Where”s the Blood?

“The blood of the martyrs is the seed of the Church.” This ancient Christian maxim hits home in a particular way today as we celebrate the feast of Sts. Isaac Jogues, John de Brebeuf, and companions, commonly known as the “North American Martyrs.” I remember what an awesome and humbling experience it was to stand in the very spot in Auriesville, New York, where Rene Goupil, the first of the group to be martyred, shed his blood for Christ.

Yet the northeastern United States and Canada, where the North American Martyrs labored so courageously for Christ in the 17th century, are hardly hotbeds of Christian faith today. What do we make of this? [more]

I liken the situation to that of my front lawn. Years ago, the builder or perhaps the first owner of my home planted abundant grass seed and the lawn was one of the nicest on the block. Over time–and to some extent on my watch–much of the grass died and in its place weeds overran what was our beautiful lawn. In recent weeks, after pulling as many weeds as we could, we planted more grass seed (with the help of professionals this time), and now we await hopeful signs of new life in our yard after the desolation of winter.

“The blood of martyrs is the seed of the Church.” Pope John Paul II applied this maxim to the situation today, as he looked out upon Europe and the United States and saw once-beautiful Christian “lawns” in need of some gardening. Yet, in his summoning a “new evangelization,” he fully anticipated a great harvest or “springtime” of holiness and  fidelity that would revive these Christian strongholds of the past. 

All that’s well and good, and in fact beautiful. But where is the seed? Where is the “blood” that will produce this great harvest?

We have the witness of the North American Martyrs and other early missionaries who brought the faith to the New World, sometimes through the shedding of their own blood. We have the witness of the first generations of Catholic immigrants, who despite their economic disadvantages built an impressive network of parishes, schools, and hospitals–very much through their “blood, sweat, and tears.”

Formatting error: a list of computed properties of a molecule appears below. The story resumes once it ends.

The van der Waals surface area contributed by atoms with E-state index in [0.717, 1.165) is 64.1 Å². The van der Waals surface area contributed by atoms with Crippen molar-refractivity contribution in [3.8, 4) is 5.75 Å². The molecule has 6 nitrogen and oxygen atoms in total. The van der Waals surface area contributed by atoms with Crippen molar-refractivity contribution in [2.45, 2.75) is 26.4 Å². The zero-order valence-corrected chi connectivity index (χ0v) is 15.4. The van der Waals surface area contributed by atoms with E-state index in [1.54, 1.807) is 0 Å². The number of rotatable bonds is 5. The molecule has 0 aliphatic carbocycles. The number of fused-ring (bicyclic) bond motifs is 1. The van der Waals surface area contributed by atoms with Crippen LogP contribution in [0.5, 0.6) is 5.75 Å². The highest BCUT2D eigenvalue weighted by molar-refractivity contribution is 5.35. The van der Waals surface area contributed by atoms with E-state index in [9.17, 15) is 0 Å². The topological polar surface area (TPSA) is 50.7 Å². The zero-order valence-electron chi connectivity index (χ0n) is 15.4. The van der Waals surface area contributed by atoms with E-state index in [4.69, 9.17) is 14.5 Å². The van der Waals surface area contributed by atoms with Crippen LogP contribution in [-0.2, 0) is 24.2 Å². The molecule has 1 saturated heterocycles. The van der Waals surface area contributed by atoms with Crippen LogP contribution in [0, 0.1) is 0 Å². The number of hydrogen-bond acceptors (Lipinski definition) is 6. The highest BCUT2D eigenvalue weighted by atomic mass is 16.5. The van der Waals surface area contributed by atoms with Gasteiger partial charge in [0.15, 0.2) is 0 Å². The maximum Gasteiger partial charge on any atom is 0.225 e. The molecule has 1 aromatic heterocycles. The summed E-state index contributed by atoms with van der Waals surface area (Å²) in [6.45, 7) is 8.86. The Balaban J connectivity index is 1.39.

We know that it is through the blood of Christ that we are saved. Yet, in every generation there have been heroic men and women whose own blood, commingled with that of our Redeemer, has prepared a rich soil for the Gospel. Where is the blood today?

Surely our government is only executing convicted criminals (that’s bad enough) and not Christians per se. Does it have to be physical blood? Maybe not. Martyrs are most essentially “witnesses,” and in that sense I know many “hidden” or “bloodless” martyrs who, in their own journey of faith, experience suffering that is truly salvific. Their quiet fidelity is building up the Church in our midst and ushering in a new generation of saints.

“The blood of the martyrs is the seed of the Church.” Still, I think much greater suffering is in store for us if we’re going to experience the sort of renewal that JPII prophesied. Where will it come from? The “Sexual Left” and the increasingly godless, secular powers-that-be? From Islam? From a sleeping giant like China? I don’t know. Likely it will involve, at least in the early stages, losing our livelihoods and other economic hardships as we refuse to reject Christ and compromise His truth.

The message here, the message of the martyrs, is truly one of hope, as God is ever faithful to His promises. The key is being faithful to our own promises.

“Amen, Amen I say to you, unless a grain of wheat falls to the ground and dies, it remains but a grain of wheat. But if it dies, it bears much fruit” (Jn. 12:24). Or, unless I take the grass seed out of the bag and plant it in my front lawn, it remains but grass seed.

And if we’re not willing to go beyond ourselves, to lay down our lives for Christ, are we seeds at all, or weeds that are just getting in the way?

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